MO Attorney General sues Planned Parenthood, using video from right-wing group as evidence

Missouri Attorney General Andrew Bailey is suing Planned Parenthood Great Plains for “trafficking minors out of state to obtain abortions without parental consent.”

“This is the beginning of the end for Planned Parenthood in the State of Missouri,” Bailey wrote in a press release. “What they conceal and conspire to do in the dark of night has now been uncovered. I am filing suit to ensure it never happens again.”

Missouri Attorney General Andrew Bailey talks with the News-leader at his office in Springfield on Thursday, Nov. 2, 2023.
Missouri Attorney General Andrew Bailey talks with the News-leader at his office in Springfield on Thursday, Nov. 2, 2023.

As evidence of this, Bailey cites video recorded by hidden camera from the conservative group Project Veritas, which has previously been found to use deceptive tactics and edited videos to attack organizations sometimes aligned with liberal causes. Its ethics have been under scrutiny, and its founder, James O’Keefe, was ousted from the organization after accusations of misconduct.

In the video, the Project Veritas cameraman poses as the uncle of a 13-year-old girl who is pregnant and seeks an abortion without the knowledge of her parents. This girl does not exist in reality, but the Project Veritas representative continues to question Planned Parenthood employees as to how his “niece” could obtain an abortion.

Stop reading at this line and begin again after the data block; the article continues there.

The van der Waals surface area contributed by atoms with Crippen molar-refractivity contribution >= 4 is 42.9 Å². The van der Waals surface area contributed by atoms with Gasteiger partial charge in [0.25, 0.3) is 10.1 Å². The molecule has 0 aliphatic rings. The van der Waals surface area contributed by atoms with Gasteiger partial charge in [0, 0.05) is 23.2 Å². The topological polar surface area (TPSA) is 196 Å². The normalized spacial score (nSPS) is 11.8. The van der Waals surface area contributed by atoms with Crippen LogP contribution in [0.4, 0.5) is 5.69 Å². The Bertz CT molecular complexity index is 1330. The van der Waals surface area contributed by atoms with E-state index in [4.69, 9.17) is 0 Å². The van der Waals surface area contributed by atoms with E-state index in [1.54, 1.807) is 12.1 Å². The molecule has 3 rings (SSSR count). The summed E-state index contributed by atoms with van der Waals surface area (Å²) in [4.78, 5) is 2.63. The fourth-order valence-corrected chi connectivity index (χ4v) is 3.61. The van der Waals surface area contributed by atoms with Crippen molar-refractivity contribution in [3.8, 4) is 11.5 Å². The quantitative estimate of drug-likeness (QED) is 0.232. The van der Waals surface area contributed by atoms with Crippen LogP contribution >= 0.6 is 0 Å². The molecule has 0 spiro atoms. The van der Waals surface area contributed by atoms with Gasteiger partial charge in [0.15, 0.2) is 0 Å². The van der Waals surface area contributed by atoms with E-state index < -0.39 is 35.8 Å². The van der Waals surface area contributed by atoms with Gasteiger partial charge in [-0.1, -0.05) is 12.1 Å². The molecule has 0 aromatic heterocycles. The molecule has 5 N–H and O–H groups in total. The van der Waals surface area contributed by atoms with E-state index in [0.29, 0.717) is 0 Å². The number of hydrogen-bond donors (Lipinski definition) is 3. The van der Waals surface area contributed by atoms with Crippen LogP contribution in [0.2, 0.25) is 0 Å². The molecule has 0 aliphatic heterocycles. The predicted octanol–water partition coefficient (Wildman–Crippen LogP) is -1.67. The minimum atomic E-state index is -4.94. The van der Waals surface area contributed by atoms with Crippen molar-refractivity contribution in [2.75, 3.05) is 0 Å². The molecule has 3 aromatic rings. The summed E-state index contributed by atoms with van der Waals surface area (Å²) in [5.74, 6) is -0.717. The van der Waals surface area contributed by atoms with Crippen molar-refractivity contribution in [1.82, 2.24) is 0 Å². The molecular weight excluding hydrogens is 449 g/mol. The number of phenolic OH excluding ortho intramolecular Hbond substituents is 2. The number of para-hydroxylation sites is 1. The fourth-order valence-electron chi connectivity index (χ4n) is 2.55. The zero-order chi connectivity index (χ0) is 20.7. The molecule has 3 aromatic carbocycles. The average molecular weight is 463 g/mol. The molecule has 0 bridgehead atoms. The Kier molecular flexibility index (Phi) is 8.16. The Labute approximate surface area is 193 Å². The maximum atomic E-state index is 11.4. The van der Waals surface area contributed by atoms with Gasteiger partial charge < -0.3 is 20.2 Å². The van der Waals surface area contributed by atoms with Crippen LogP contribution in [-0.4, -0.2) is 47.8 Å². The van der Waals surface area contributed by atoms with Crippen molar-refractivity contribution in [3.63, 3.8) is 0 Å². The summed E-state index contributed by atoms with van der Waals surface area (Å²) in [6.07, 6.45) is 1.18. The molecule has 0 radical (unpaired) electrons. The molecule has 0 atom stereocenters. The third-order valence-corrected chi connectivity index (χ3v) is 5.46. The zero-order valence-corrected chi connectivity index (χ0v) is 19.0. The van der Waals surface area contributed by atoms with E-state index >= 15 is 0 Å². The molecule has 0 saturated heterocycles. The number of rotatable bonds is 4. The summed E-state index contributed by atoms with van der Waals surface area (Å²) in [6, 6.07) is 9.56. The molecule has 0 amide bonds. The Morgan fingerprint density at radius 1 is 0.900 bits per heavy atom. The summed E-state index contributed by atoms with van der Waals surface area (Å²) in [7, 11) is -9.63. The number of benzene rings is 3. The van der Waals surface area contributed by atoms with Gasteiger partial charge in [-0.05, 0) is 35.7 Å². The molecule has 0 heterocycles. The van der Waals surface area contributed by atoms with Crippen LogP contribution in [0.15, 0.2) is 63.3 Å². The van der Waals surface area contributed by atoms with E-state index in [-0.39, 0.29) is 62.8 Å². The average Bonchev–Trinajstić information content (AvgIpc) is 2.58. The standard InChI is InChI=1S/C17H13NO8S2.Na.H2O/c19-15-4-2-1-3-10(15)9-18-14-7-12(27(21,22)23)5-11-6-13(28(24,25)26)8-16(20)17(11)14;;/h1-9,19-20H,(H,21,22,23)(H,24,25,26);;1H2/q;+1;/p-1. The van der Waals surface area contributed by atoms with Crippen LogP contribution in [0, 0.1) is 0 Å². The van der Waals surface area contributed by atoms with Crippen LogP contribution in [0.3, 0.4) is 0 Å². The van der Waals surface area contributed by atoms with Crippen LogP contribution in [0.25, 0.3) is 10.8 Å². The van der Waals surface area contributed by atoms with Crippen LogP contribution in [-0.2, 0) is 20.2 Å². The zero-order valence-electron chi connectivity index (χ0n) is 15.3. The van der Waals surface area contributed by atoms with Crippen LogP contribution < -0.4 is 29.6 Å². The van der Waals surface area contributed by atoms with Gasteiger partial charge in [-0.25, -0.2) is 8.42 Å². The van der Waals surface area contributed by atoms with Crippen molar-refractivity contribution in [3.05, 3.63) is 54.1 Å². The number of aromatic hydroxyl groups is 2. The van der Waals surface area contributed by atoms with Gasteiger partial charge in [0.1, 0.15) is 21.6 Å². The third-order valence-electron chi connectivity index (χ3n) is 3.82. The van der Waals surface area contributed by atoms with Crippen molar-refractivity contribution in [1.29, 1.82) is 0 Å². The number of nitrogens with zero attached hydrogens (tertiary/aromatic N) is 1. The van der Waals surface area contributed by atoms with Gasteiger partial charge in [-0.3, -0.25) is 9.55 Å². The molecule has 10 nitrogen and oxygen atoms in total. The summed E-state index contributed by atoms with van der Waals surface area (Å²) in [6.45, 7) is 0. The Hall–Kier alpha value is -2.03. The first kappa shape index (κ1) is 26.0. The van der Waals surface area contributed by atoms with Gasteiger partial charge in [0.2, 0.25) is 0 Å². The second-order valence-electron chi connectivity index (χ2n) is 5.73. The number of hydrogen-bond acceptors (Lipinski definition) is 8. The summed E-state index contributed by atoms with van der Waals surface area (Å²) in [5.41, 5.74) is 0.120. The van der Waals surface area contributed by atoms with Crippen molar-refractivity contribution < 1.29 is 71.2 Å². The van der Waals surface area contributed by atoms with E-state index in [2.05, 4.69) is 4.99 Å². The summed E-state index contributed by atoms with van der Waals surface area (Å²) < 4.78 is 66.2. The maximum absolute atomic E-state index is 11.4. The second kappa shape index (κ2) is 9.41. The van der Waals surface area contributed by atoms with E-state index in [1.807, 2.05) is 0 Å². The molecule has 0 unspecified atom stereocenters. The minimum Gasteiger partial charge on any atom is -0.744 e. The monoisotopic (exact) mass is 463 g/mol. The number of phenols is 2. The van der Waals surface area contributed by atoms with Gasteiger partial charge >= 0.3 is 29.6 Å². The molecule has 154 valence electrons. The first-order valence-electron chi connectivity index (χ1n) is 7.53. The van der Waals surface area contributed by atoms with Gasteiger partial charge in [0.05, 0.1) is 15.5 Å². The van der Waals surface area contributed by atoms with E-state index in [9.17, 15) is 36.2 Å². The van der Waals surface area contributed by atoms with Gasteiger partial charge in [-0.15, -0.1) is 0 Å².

In an emailed statement, Emily Wales, president and CEO of Planned Parenthood Great Plains, said that they “had not yet been served and the document does not yet appear to have been filed,” as of Thursday afternoon.

“At this point, we’re relying on the attorney general’s social media posts to review any purported lawsuit,” Wales said.

Wales also said that the video being used as evidence in this case “was filmed without the staff’s knowledge or consent. It is heavily doctored and edited, as is often the case with these extreme anti-abortion actors.”

“This is a press release dressed up as legal action from an unelected attorney general,” Wales said. “It is based on ‘evidence’ from fraudulent, extreme anti-abortion actors, who claim to be ‘journalists.’”

At the heart of Bailey’s argument is the accusation that underage girls were “trafficked” across state lines to Kansas, where abortion is legal. In an emailed statement, Planned Parenthood Great Plains made it clear that it does not provide any form of transportation to its patients, regardless of age or location.

Planned Parenthood's Springfield location, which does not provide abortion services, is at 626 E. Battlefield St.
Planned Parenthood's Springfield location, which does not provide abortion services, is at 626 E. Battlefield St.

Additionally, Kansas state law requires that minors seeking abortion services “have parental consent or complete a judicial bypass process, in which a Kansas judge issues an order authorizing the minor to receive care.”

The rest of Bailey’s lawsuit relies on health violations that occurred at a clinic in Columbia in 2018, and a violation found by the Administrative Hearing Commission in 2020 as evidence of a continued pattern of wrongdoing by the reproductive healthcare provider.

Some Republicans in the Missouri General Assembly continue efforts to ensure that Planned Parenthood receives no Medicaid funds. In a January hearing of the Senate Health and Welfare Committee, a representative of Project Veritas spoke in support of legislation seeking to do so, cosponsored by state Sens. Nick Schroer and Mary Elizabeth Coleman.